I’m very excited to announce dplyr 0.2. It has three big features:
improved piping courtesy of the magrittr package
a vastly more useful implementation of
five new verbs:
These features are described in more detail below. To learn more about the 35 new minor improvements and bug fixes, please read the full release notes.
dplyr now imports
%>% from the magrittr package by Stefan Milton Bache. I recommend that you use this instead of
%.% because it is easier to type (since you can hold down the shift key) and is more flexible. With you
%>%, you can control which argument on the RHS receives the LHS with the pronoun
.. This makes
%>% more useful with base R functions because they don’t always take the data frame as the first argument. For example you could pipe
mtcars %>% xtabs( ~ cyl + vs, data = .)
dplyr only exports
%>% from magrittr, but magrittr contains many other useful functions. To use them, load magrittr explicitly with
library(magrittr). For more details, see
%.% will be deprecated in a future version of dplyr, but it won’t happen for a while. I’ve deprecated
chain() to encourage a single style of dplyr usage: please use
do() has been completely overhauled, and
do() is now equivalent in power to
plyr::dlply(). There are two ways to use
do(), either with multiple named arguments or a single unnamed arguments. If you use named arguments, each argument becomes a list-variable in the output. A list-variable can contain any arbitrary R object which makes this form of
do() useful for storing models:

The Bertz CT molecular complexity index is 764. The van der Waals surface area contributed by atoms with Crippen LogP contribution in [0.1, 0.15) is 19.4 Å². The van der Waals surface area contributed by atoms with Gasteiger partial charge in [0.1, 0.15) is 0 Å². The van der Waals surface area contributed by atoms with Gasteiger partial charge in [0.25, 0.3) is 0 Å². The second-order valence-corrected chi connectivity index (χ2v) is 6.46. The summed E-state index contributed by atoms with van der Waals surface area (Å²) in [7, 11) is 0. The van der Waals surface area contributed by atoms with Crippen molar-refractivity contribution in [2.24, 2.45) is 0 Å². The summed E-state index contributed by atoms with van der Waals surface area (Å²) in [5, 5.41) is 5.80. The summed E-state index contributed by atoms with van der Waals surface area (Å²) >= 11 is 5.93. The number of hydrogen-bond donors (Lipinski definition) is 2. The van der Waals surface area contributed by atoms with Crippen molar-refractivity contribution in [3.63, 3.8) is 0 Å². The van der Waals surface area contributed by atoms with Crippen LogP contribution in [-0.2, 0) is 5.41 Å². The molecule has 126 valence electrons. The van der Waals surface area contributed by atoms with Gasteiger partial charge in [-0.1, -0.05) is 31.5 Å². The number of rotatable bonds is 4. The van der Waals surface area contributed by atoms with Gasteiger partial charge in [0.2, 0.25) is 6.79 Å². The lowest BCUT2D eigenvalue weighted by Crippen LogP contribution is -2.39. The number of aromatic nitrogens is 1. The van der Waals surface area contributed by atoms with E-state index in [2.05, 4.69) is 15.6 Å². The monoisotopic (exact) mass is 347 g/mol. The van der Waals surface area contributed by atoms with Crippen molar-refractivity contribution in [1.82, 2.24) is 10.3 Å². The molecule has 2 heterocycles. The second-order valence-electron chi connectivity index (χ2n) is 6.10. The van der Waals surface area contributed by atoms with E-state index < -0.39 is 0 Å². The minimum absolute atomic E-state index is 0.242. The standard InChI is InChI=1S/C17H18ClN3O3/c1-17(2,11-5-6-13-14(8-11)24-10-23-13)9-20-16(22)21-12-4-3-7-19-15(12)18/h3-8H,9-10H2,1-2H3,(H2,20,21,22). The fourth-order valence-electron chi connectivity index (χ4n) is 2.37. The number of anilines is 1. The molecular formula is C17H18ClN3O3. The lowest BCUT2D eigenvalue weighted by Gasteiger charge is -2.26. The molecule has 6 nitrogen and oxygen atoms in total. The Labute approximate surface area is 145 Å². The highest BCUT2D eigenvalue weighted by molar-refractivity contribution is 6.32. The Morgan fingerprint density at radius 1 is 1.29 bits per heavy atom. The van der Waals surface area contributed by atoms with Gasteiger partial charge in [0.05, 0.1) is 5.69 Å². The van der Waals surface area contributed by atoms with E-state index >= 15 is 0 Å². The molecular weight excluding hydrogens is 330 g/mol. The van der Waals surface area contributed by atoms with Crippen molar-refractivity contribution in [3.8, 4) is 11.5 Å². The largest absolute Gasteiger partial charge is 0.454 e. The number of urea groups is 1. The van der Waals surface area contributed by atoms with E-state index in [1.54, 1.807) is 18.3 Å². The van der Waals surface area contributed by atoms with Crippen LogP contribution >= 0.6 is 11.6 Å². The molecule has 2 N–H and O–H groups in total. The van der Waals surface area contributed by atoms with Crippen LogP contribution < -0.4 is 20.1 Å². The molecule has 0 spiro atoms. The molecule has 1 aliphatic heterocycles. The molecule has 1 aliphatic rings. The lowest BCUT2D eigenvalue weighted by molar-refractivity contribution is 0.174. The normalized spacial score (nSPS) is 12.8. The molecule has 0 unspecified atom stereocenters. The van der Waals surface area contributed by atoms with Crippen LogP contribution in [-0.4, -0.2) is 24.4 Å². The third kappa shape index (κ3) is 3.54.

library(dplyr) models %>% group_by(cyl) %>% do(model = lm(mpg ~ wt, data = .)) models %>% summarise(rsq = summary(model)$r.squared)
If you use an unnamed argument, the result should be a data frame. This allows you to apply arbitrary functions to each group.
mtcars %>% group_by(cyl) %>% do(head(., 1))
Note the use of the pronoun
. to refer to the data in the current group.
do() also has an automatic progress bar. It appears if the computation takes longer than 2 seconds and estimates how long the job will take to complete.
sample_n() randomly samples a fixed number of rows from a tbl;
sample_frac() randomly samples a fixed fraction of rows. They currently only work for local data frames and data tables.
mutate_each() make it easy to apply one or more functions to multiple columns in a tbl. These works for all srcs that
mutate() work for.
glimpse() makes it possible to see all the columns in a tbl, displaying as much data for each variable as can be fit on a single line.
We are excited to announce real-time collaborative editing on RStudio Cloud. Users can join the same project, edit code, and immediately see each other’s changes.
In this series, we walk through lesser-known tips and tricks to help you work more effectively and efficiently in R Markdown. This third post focuses on features that save you time and trouble.